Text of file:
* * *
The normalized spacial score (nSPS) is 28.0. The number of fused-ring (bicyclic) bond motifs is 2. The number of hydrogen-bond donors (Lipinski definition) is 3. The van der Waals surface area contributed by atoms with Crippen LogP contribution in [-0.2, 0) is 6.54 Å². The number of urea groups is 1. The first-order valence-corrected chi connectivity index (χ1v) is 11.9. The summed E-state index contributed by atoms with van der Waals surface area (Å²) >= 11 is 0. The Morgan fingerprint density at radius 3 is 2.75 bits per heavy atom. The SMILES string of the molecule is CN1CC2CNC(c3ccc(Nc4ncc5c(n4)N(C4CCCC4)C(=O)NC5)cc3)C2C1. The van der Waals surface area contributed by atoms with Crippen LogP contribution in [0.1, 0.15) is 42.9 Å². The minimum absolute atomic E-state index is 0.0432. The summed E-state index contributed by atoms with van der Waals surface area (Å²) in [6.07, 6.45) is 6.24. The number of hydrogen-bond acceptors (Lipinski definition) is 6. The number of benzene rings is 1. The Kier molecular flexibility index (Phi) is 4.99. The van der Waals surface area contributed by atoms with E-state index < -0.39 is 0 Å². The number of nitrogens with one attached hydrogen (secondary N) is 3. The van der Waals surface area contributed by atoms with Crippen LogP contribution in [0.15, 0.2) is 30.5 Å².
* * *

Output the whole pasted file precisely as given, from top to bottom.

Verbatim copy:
The normalized spacial score (nSPS) is 28.0. The number of fused-ring (bicyclic) bond motifs is 2. The number of hydrogen-bond donors (Lipinski definition) is 3. The van der Waals surface area contributed by atoms with Crippen LogP contribution in [-0.2, 0) is 6.54 Å². The number of urea groups is 1. The first-order valence-corrected chi connectivity index (χ1v) is 11.9. The summed E-state index contributed by atoms with van der Waals surface area (Å²) >= 11 is 0. The Morgan fingerprint density at radius 3 is 2.75 bits per heavy atom. The SMILES string of the molecule is CN1CC2CNC(c3ccc(Nc4ncc5c(n4)N(C4CCCC4)C(=O)NC5)cc3)C2C1. The van der Waals surface area contributed by atoms with Crippen LogP contribution in [0.1, 0.15) is 42.9 Å². The minimum absolute atomic E-state index is 0.0432. The summed E-state index contributed by atoms with van der Waals surface area (Å²) in [6.07, 6.45) is 6.24. The number of hydrogen-bond acceptors (Lipinski definition) is 6. The number of benzene rings is 1. The Kier molecular flexibility index (Phi) is 4.99. The van der Waals surface area contributed by atoms with E-state index < -0.39 is 0 Å². The number of nitrogens with one attached hydrogen (secondary N) is 3. The van der Waals surface area contributed by atoms with Crippen LogP contribution in [0.15, 0.2) is 30.5 Å².